Once the plasma annulus is formed in space 8 between the electrodes 4 and 6, switch 28 is closed to discharge a capacitor 30 which is charged by a power supply 32. This causes high current to flow through the plasma annulus and the resulting high magnetic field implodes the plasma to form a pinch 34. The pinched plasma 34 is hot and dense enough to radiate x-rays. The x-rays for lithography and the like uses leave the device through axial passage such as 36. Alternately, the x-rays may be emitted out radially or at an angle through the electrodes by providing appropriate passages.

The plasma annulus may be made to implode on a material or plasma plume created at the axis of the device by a vacuum arc similar to 10 or by laser, gas puff or the like techniques.

In an alternate arrangement of the device the gas discharge in the annular chamber is created by passing current through the electrodes inserted in the chamber. In another arrangement the chamber is a hollow cylinder. In yet another arrangement the gas in the chamber is injected momentarily prior to discharge by opening a fast valve.

FIGS. 2 and 3 show two embodiments of constricted openings provided in the chamber 12 shown in FIG. 1. In FIG. 2 a multiplicity of openings 16 and 18 are arranged in a circle while in Figure 3 an annular opening 20 is formed.

Another arrangement is possible in which the gas annulus is permanently created by the gas forcing out in the vacuum space 8 from chamber 12 through the properly designed constricted openings. In still another arrangement the chamber 12 and coil 14, which may be a single turn coil, are made in the form of a section of a cone to apply a magnetic pressure component to the plasma in the chamber along the axis of the device towards space 8.

The details of the pulsed plasma x-ray source described herein, as well as the variations suggested thereof, are only illustrative and are not intended to limit the spirit or scope of the invention set forth in the appended claims.

Patent Citations
Cited PatentFiling datePublication dateApplicantTitle
US4184078 *Aug 15, 1978Jan 15, 1980The United States Of America As Represented By The Secretary Of The NavyPulsed X-ray lithography
US4201921 *Jul 24, 1978May 6, 1980International Business Machines CorporationElectron beam-capillary plasma flash x-ray device
US4504964 *Sep 20, 1982Mar 12, 1985Eaton CorporationLaser beam plasma pinch X-ray system
US4536884 *Sep 20, 1982Aug 20, 1985Eaton CorporationPlasma pinch X-ray apparatus
US4538291 *Nov 2, 1982Aug 27, 1985Kabushiki Kaisha Suwa SeikoshaX-ray source
US4602376 *Aug 23, 1984Jul 22, 1986Centre National De La Recherche ScientifiqueSoft X-ray source with cylindrical plasma compression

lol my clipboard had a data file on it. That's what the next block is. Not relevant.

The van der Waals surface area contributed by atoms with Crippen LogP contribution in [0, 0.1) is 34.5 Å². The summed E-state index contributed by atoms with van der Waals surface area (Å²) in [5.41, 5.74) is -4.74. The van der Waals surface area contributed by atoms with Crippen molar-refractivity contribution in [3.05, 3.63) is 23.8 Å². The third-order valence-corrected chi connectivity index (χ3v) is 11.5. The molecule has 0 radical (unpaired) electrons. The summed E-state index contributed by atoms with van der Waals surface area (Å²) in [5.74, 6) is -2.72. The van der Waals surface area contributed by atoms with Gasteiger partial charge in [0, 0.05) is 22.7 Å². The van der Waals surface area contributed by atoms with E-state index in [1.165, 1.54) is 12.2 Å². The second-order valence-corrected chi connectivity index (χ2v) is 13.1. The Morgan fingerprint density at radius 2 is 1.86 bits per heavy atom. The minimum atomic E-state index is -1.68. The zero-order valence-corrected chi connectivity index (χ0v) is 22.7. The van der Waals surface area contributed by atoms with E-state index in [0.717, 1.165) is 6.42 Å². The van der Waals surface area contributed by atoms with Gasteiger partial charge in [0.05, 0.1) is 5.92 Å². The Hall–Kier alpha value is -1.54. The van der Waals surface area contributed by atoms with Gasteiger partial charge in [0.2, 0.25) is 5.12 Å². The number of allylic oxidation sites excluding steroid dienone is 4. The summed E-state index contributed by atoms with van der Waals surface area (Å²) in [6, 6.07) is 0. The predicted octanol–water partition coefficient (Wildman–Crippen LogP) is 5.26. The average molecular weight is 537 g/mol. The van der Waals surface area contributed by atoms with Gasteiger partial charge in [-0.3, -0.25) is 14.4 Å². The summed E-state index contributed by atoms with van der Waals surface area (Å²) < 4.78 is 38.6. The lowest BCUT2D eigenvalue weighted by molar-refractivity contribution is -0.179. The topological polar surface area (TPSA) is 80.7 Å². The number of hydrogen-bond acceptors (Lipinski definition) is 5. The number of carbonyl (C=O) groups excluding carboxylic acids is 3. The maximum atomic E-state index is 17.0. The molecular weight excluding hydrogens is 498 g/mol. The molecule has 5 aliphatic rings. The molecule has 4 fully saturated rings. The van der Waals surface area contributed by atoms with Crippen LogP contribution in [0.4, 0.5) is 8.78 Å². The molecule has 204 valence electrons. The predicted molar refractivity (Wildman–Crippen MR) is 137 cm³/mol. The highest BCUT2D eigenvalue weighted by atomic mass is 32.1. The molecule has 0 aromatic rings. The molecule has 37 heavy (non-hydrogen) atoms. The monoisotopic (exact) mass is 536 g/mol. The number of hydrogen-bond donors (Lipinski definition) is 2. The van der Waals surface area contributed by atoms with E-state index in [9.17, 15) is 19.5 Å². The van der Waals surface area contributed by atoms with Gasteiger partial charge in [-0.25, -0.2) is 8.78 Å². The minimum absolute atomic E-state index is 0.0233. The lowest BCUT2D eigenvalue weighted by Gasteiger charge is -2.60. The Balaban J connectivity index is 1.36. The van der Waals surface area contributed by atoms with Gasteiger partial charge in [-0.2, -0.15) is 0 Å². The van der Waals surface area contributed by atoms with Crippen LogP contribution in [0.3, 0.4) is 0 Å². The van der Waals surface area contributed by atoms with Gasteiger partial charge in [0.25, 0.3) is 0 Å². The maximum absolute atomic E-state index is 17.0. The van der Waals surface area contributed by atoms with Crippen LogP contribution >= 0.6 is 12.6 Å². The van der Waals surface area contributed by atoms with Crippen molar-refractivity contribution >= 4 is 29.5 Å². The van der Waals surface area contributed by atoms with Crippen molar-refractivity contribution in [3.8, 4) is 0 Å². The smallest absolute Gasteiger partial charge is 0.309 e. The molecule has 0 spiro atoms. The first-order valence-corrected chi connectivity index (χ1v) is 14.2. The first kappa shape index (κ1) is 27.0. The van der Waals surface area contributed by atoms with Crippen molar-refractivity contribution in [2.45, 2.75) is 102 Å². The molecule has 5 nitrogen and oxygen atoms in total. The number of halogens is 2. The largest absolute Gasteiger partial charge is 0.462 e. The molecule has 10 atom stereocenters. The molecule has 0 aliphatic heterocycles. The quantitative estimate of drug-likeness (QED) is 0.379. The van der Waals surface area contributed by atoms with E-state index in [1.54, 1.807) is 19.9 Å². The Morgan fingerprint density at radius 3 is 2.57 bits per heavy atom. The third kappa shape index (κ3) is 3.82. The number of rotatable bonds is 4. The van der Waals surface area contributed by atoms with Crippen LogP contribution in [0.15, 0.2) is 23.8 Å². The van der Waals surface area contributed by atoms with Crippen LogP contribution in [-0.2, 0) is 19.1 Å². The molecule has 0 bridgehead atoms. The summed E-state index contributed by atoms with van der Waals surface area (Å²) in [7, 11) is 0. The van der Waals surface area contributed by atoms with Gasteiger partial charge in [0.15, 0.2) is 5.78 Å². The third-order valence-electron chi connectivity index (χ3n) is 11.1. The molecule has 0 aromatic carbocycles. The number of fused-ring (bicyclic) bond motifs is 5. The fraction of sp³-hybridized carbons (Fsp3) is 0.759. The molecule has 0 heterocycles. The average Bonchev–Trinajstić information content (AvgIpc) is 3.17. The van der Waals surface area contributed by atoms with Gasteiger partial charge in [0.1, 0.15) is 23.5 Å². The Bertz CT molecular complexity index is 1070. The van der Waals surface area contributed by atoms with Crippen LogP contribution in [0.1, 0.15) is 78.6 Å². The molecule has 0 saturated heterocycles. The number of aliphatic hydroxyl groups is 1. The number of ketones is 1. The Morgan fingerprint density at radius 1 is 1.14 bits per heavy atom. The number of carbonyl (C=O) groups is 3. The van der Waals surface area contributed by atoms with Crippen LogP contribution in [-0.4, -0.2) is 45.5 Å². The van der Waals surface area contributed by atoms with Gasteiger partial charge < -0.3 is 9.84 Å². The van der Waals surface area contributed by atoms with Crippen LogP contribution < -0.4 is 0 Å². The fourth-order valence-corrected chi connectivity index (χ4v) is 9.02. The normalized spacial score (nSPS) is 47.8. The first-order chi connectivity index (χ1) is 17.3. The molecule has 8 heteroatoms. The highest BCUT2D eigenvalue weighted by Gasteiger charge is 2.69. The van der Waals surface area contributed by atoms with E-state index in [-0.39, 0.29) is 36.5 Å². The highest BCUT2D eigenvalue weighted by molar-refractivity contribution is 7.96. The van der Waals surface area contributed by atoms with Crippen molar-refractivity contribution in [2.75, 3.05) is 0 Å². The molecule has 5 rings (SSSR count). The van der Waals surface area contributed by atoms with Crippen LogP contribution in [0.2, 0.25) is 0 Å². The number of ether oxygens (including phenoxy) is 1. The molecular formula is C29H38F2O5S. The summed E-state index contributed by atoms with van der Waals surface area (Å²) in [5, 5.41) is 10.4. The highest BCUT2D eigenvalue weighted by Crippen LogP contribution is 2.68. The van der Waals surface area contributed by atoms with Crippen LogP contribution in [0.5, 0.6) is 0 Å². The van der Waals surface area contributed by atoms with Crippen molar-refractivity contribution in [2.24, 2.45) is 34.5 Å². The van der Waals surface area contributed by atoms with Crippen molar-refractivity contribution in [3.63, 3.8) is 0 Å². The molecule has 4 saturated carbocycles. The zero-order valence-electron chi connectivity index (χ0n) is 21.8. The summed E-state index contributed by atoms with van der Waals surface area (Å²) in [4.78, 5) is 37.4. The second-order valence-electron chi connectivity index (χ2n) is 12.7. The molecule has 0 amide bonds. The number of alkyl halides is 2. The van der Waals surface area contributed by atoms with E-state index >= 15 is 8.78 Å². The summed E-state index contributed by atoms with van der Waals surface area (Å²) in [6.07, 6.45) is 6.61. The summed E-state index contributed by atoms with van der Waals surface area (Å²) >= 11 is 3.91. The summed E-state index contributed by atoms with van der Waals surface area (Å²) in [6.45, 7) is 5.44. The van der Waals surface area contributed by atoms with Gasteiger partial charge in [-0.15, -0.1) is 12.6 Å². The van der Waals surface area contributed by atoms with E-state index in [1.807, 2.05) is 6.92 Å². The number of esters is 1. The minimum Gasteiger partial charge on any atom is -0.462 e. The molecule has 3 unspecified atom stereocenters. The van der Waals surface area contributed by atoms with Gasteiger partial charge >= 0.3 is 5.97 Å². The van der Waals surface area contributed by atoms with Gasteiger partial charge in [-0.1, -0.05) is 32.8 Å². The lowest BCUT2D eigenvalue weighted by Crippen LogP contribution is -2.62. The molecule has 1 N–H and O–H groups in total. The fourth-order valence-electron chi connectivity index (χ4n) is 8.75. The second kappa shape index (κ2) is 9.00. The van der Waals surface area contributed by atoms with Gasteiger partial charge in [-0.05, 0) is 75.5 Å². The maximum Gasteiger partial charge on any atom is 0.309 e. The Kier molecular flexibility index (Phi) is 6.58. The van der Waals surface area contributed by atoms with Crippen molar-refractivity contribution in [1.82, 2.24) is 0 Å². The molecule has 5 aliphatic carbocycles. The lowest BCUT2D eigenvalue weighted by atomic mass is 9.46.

US4618971 *Sep 13, 1984Oct 21, 1986Eaton CorporationX-ray lithography system
US4633492 *Sep 13, 1984Dec 30, 1986Eaton CorporationPlasma pinch X-ray method
Non-Patent Citations
Reference
1 *H. A. Hyman et al, Intense Pulsed Plasma X Ray Sources for Lithography: Mask Damage Effects, J. Vac. Sci. Technol., 21(4), Nov./Dec. 1982, pp. 1012 1016.
2H. A. Hyman et al, Intense-Pulsed Plasma X-Ray Sources for Lithography: Mask Damage Effects, J. Vac. Sci. Technol., 21(4), Nov./Dec. 1982, pp. 1012-1016.
3 *S. M. Matthews et al, Plasma Sources for X Ray Lithography, SPIE, vol. 333, Submicron Lithography (1982), pp. 136 139.
4S. M. Matthews et al, Plasma Sources for X-Ray Lithography, SPIE, vol. 333, Submicron Lithography (1982), pp. 136-139.
Referenced by
Citing PatentFiling datePublication dateApplicantTitle
US5504795 *Feb 6, 1995Apr 2, 1996Plex CorporationPlasma X-ray source
US6051841 *Jun 8, 1998Apr 18, 2000Cymer, Inc.Plasma focus high energy photon source
US6064072 *Mar 15, 1999May 16, 2000Cymer, Inc.Plasma focus high energy photon source
US6408052 *Apr 6, 2000Jun 18, 2002Mcgeoch Malcolm W.Z-pinch plasma X-ray source using surface discharge preionization
US6414438Oct 20, 2000Jul 2, 2002Lambda Physik AgMethod of producing short-wave radiation from a gas-discharge plasma and device for implementing it
US6507641 *Oct 6, 2000Jan 14, 2003Nikon CorporationX-ray-generation devices, X-ray microlithography apparatus comprising same, and microelectronic-device fabrication methods utilizing same
US6541786Jun 2, 1999Apr 1, 2003Cymer, Inc.Plasma pinch high energy with debris collector
US6566667Oct 16, 2000May 20, 2003Cymer, Inc.Plasma focus light source with improved pulse power system
US6586757Jun 6, 2001Jul 1, 2003Cymer, Inc.Plasma focus light source with active and buffer gas control
US6744060Apr 10, 2002Jun 1, 2004Cymer, Inc.Pulse power system for extreme ultraviolet and x-ray sources
US6765987Mar 15, 2001Jul 20, 2004Safe Food Technologies, Inc.Resonant plasma x-ray source
US6804327Mar 27, 2002Oct 12, 2004Lambda Physik AgMethod and apparatus for generating high output power gas discharge based source of extreme ultraviolet radiation and/or soft x-rays
US6815700Jul 3, 2002Nov 9, 2004Cymer, Inc.Plasma focus light source with improved pulse power system
US6972421Apr 8, 2003Dec 6, 2005Cymer, Inc.Extreme ultraviolet light source
US7087914Mar 17, 2004Aug 8, 2006Cymer, IncHigh repetition rate laser produced plasma EUV light source
US7088758Oct 1, 2004Aug 8, 2006Cymer, Inc.Relax gas discharge laser lithography light source
US7109503Feb 25, 2005Sep 19, 2006Cymer, Inc.Systems for protecting internal components of an EUV light source from plasma-generated debris